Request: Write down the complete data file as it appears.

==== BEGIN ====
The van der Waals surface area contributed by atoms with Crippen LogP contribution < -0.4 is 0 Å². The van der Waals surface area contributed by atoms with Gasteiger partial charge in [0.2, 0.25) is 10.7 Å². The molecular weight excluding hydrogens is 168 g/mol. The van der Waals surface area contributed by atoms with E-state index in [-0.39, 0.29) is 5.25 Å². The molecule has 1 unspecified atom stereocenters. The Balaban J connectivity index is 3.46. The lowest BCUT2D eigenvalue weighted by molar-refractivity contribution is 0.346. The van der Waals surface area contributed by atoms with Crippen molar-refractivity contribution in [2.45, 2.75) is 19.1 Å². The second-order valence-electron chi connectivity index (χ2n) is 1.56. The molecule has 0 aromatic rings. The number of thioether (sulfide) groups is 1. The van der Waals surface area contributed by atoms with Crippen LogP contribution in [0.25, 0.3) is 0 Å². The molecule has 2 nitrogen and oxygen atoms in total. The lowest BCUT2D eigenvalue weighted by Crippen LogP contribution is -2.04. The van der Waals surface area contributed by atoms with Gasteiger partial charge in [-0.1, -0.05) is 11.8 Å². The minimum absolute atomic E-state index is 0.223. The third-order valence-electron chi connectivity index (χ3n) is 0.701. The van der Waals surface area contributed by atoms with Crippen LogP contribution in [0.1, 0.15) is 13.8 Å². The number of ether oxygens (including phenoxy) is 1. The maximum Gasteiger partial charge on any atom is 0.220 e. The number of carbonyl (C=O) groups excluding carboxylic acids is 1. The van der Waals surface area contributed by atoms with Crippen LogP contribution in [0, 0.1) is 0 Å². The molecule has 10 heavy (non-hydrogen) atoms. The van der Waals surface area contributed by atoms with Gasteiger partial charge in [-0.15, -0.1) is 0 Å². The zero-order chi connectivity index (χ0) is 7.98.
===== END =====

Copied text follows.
The van der Waals surface area contributed by atoms with Crippen LogP contribution < -0.4 is 0 Å². The van der Waals surface area contributed by atoms with Gasteiger partial charge in [0.2, 0.25) is 10.7 Å². The molecular weight excluding hydrogens is 168 g/mol. The van der Waals surface area contributed by atoms with E-state index in [-0.39, 0.29) is 5.25 Å². The molecule has 1 unspecified atom stereocenters. The Balaban J connectivity index is 3.46. The lowest BCUT2D eigenvalue weighted by molar-refractivity contribution is 0.346. The van der Waals surface area contributed by atoms with Crippen molar-refractivity contribution in [2.45, 2.75) is 19.1 Å². The second-order valence-electron chi connectivity index (χ2n) is 1.56. The molecule has 0 aromatic rings. The number of thioether (sulfide) groups is 1. The van der Waals surface area contributed by atoms with Crippen LogP contribution in [0.25, 0.3) is 0 Å². The molecule has 2 nitrogen and oxygen atoms in total. The lowest BCUT2D eigenvalue weighted by Crippen LogP contribution is -2.04. The van der Waals surface area contributed by atoms with Gasteiger partial charge in [-0.1, -0.05) is 11.8 Å². The minimum absolute atomic E-state index is 0.223. The third-order valence-electron chi connectivity index (χ3n) is 0.701. The van der Waals surface area contributed by atoms with Crippen LogP contribution in [0.1, 0.15) is 13.8 Å². The number of ether oxygens (including phenoxy) is 1. The maximum Gasteiger partial charge on any atom is 0.220 e. The number of carbonyl (C=O) groups excluding carboxylic acids is 1. The van der Waals surface area contributed by atoms with Crippen LogP contribution in [0, 0.1) is 0 Å². The molecule has 10 heavy (non-hydrogen) atoms. The van der Waals surface area contributed by atoms with Gasteiger partial charge in [-0.15, -0.1) is 0 Å². The zero-order chi connectivity index (χ0) is 7.98.